Compression stockings: The complete guide

Make no mistake: compression stockings are neither ugly nor uncomfortable and are not just for seniors or after surgery. Médicus answers your questions and lifts the veil on this oh-so-practical solution to leg problems.


What are compression stockings used for?

Compression stockings or socks are different from regular socks. They are specifically designed to treat, relieve and prevent pain and disorders.

How does compression therapy work?

Compression stockings apply a measured amount of compression to the legs. The pressure is highest at the ankle and gradually decreases towards the thigh. This facilitates blood flow to the heart, which pumps blood through the arteries and veins more efficiently.

Thus, compression stockings or tights can reduce fluid build-up and resulting discomfort in the legs.

When to use compression stockings?

At work

By remaining in a sitting or standing position for long periods of time, to minimize leg fatigue.

For sports

During or after physical activity, to improve the recovery period and provide a thermoregulatory effect.

During pregnancy

To avoid edema (swelling) and thus help minimize the appearance of reticular veins or varicose veins.

To travel

During long air travel, to prevent leg pain and swelling of the feet and ankles.

Are all compression stockings the same?

There are compression stockings for different purposes. Athletes can benefit from them just as much as seniors—for completely different reasons.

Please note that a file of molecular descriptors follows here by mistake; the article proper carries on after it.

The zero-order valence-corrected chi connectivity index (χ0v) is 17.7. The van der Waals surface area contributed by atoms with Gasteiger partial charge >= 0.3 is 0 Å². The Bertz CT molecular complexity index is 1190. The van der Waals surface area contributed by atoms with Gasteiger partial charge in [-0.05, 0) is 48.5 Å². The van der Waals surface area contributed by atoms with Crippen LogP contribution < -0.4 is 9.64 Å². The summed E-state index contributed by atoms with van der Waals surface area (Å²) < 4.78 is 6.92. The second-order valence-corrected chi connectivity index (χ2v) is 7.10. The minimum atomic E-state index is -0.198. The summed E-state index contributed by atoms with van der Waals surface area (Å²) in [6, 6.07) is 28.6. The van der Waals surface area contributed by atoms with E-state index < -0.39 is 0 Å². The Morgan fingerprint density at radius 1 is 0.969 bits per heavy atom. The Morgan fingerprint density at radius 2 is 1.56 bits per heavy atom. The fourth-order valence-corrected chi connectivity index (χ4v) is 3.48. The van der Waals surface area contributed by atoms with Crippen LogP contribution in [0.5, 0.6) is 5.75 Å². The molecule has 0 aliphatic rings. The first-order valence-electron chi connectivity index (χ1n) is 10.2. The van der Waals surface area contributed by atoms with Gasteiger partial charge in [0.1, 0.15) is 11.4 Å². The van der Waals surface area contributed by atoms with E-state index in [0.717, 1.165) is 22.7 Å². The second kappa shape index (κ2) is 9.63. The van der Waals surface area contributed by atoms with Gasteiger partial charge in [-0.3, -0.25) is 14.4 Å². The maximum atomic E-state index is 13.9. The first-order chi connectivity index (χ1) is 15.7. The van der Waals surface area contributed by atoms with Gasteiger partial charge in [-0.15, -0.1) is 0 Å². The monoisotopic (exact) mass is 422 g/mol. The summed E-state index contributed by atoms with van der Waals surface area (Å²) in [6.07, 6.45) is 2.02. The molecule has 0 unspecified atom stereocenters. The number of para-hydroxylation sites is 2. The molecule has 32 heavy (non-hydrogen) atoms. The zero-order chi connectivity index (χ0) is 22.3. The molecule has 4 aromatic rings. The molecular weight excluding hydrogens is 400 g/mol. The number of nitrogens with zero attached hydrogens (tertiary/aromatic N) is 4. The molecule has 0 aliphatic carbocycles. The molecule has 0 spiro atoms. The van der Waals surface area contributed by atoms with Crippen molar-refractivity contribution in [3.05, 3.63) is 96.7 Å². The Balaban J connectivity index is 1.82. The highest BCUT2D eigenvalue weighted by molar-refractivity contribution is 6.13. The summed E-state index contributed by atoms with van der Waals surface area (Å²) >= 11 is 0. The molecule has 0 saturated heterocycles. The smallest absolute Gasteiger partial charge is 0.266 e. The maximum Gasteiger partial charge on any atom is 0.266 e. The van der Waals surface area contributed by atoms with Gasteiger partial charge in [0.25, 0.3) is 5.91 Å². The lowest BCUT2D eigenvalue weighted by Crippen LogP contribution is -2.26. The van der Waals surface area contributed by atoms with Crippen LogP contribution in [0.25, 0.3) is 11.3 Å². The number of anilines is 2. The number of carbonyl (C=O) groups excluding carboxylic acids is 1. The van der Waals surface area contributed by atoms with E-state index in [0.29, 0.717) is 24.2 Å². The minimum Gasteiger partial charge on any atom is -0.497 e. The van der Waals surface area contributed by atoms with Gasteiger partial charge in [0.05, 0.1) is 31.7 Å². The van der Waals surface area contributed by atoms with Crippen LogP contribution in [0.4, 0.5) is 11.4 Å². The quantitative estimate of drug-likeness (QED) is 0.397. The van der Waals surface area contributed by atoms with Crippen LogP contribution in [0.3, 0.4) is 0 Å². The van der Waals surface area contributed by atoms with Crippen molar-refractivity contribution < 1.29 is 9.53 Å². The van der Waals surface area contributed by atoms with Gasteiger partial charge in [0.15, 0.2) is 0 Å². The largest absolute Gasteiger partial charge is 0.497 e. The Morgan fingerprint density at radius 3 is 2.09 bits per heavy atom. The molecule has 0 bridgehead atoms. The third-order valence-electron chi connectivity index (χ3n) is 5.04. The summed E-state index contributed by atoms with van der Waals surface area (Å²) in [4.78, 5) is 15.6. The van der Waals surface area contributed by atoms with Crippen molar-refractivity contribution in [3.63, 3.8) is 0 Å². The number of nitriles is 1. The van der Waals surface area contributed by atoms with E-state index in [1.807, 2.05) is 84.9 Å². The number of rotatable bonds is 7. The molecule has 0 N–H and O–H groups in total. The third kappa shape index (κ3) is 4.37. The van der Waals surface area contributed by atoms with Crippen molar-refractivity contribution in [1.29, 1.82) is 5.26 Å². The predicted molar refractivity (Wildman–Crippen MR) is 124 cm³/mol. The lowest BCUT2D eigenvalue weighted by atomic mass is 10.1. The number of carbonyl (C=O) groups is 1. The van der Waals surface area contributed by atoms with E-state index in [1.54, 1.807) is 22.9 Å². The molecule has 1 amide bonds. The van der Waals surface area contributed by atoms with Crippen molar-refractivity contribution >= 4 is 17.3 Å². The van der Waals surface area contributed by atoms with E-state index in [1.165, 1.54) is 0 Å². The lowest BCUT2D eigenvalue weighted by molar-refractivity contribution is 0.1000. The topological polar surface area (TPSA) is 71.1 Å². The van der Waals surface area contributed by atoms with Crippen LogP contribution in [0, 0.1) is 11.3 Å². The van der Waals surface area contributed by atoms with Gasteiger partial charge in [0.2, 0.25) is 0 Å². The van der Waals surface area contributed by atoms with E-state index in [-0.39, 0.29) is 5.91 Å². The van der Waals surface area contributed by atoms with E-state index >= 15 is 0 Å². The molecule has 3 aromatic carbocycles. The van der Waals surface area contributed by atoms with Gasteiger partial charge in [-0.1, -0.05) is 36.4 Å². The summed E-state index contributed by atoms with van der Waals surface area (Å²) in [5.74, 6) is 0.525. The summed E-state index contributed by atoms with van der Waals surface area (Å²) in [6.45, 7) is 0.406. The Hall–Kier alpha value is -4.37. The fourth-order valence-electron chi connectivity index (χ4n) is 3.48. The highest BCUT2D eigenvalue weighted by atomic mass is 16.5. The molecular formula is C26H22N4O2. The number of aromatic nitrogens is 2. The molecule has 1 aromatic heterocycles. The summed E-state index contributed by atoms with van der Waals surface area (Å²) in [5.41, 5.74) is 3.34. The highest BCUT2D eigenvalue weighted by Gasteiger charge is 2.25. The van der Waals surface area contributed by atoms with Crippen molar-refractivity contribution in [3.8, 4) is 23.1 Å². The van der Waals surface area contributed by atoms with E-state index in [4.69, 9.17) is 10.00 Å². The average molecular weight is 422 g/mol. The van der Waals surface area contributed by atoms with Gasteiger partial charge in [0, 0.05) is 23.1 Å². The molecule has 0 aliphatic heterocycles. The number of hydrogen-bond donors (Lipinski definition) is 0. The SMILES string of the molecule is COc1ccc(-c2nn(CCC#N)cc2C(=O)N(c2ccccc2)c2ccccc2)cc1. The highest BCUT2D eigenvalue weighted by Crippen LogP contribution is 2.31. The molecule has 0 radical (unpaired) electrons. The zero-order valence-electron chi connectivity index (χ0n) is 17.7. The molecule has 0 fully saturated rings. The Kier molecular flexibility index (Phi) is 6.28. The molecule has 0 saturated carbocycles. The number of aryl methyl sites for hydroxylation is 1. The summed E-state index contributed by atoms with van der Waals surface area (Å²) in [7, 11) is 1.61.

Comfort stockings

As the name suggests, these socks are comfortable. They fit feet and legs of almost any size and shape without restricting circulation. They’re great for people with diabetes or swollen legs. They’re so comfortable because, among other things, they are:

  • Made from cotton, merino wool or linen (nice for sensitive skin)
  • Breathable
  • Soft

Comfort compression stockings are also easy to put on, take off and care for. These must-haves are available in a range of models. See comfort stocking models


Fashion stockings

They are intended for people with mild edema and designed to be versatile. Our fashion stockings are available in a wide selection of fabrics, patterns and colours to complement your professional attire (skirts, dresses, suits) and casual outfits (shorts, city shoes).

They look just like conventional nylon stockings. They are often recommended for pregnant people and people who work for long periods standing or sitting.

See fashion stocking models


Sport stockings

Athletes wear compression stockings for a number of reasons. These include improved performance, injury prevention, comfort and support during recovery.

Compression stockings for sports are designed with highly innovative technology that:

  • Reduces vibration from impact with the ground
  • Decreases the risk of periostitis
  • Prevents calf cramps
  • Avoids lactic acid build-up in muscle tissue

They are also highly breathable and dry quickly. Different models are made from high-quality polyester, polyamide or spandex fibres. Take good care of them to preserve their properties for as long as possible.